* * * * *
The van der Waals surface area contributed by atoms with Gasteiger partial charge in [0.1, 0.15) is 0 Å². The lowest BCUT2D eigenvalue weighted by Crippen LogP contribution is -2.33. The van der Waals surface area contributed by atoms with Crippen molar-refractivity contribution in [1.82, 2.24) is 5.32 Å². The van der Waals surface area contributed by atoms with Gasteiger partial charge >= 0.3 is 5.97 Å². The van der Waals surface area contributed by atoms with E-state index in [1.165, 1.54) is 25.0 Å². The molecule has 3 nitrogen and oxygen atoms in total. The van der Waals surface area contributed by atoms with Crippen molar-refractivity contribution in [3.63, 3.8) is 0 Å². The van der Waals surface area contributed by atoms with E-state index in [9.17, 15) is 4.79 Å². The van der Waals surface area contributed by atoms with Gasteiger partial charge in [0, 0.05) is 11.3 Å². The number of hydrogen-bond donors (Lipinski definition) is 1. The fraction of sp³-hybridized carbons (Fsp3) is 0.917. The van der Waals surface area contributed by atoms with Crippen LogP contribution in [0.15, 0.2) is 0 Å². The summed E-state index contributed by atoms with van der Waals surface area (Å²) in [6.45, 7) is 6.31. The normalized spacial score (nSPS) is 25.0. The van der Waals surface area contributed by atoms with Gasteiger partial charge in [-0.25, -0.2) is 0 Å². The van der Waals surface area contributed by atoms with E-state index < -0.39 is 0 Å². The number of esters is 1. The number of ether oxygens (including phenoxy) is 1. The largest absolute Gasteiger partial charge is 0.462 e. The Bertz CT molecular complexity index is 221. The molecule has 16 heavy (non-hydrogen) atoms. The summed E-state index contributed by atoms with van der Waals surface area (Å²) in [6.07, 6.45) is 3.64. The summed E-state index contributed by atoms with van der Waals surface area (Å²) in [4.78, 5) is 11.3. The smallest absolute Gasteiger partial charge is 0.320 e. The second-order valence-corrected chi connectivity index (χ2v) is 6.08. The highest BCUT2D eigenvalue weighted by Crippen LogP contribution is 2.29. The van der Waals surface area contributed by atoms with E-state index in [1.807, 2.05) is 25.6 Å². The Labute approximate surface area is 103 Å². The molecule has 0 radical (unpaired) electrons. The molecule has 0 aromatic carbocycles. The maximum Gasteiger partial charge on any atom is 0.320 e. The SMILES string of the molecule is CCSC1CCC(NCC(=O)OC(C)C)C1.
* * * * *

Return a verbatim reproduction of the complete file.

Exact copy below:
The van der Waals surface area contributed by atoms with Gasteiger partial charge in [0.1, 0.15) is 0 Å². The lowest BCUT2D eigenvalue weighted by Crippen LogP contribution is -2.33. The van der Waals surface area contributed by atoms with Crippen molar-refractivity contribution in [1.82, 2.24) is 5.32 Å². The van der Waals surface area contributed by atoms with Gasteiger partial charge >= 0.3 is 5.97 Å². The van der Waals surface area contributed by atoms with E-state index in [1.165, 1.54) is 25.0 Å². The molecule has 3 nitrogen and oxygen atoms in total. The van der Waals surface area contributed by atoms with Crippen molar-refractivity contribution in [3.63, 3.8) is 0 Å². The van der Waals surface area contributed by atoms with E-state index in [9.17, 15) is 4.79 Å². The van der Waals surface area contributed by atoms with Gasteiger partial charge in [0, 0.05) is 11.3 Å². The number of hydrogen-bond donors (Lipinski definition) is 1. The fraction of sp³-hybridized carbons (Fsp3) is 0.917. The van der Waals surface area contributed by atoms with Crippen LogP contribution in [0.15, 0.2) is 0 Å². The summed E-state index contributed by atoms with van der Waals surface area (Å²) in [6.45, 7) is 6.31. The normalized spacial score (nSPS) is 25.0. The van der Waals surface area contributed by atoms with Gasteiger partial charge in [-0.25, -0.2) is 0 Å². The van der Waals surface area contributed by atoms with E-state index < -0.39 is 0 Å². The number of esters is 1. The number of ether oxygens (including phenoxy) is 1. The largest absolute Gasteiger partial charge is 0.462 e. The Bertz CT molecular complexity index is 221. The molecule has 16 heavy (non-hydrogen) atoms. The summed E-state index contributed by atoms with van der Waals surface area (Å²) in [6.07, 6.45) is 3.64. The summed E-state index contributed by atoms with van der Waals surface area (Å²) in [4.78, 5) is 11.3. The smallest absolute Gasteiger partial charge is 0.320 e. The second-order valence-corrected chi connectivity index (χ2v) is 6.08. The highest BCUT2D eigenvalue weighted by Crippen LogP contribution is 2.29. The van der Waals surface area contributed by atoms with E-state index in [1.807, 2.05) is 25.6 Å². The Labute approximate surface area is 103 Å². The molecule has 0 radical (unpaired) electrons. The molecule has 0 aromatic carbocycles. The maximum Gasteiger partial charge on any atom is 0.320 e. The SMILES string of the molecule is CCSC1CCC(NCC(=O)OC(C)C)C1.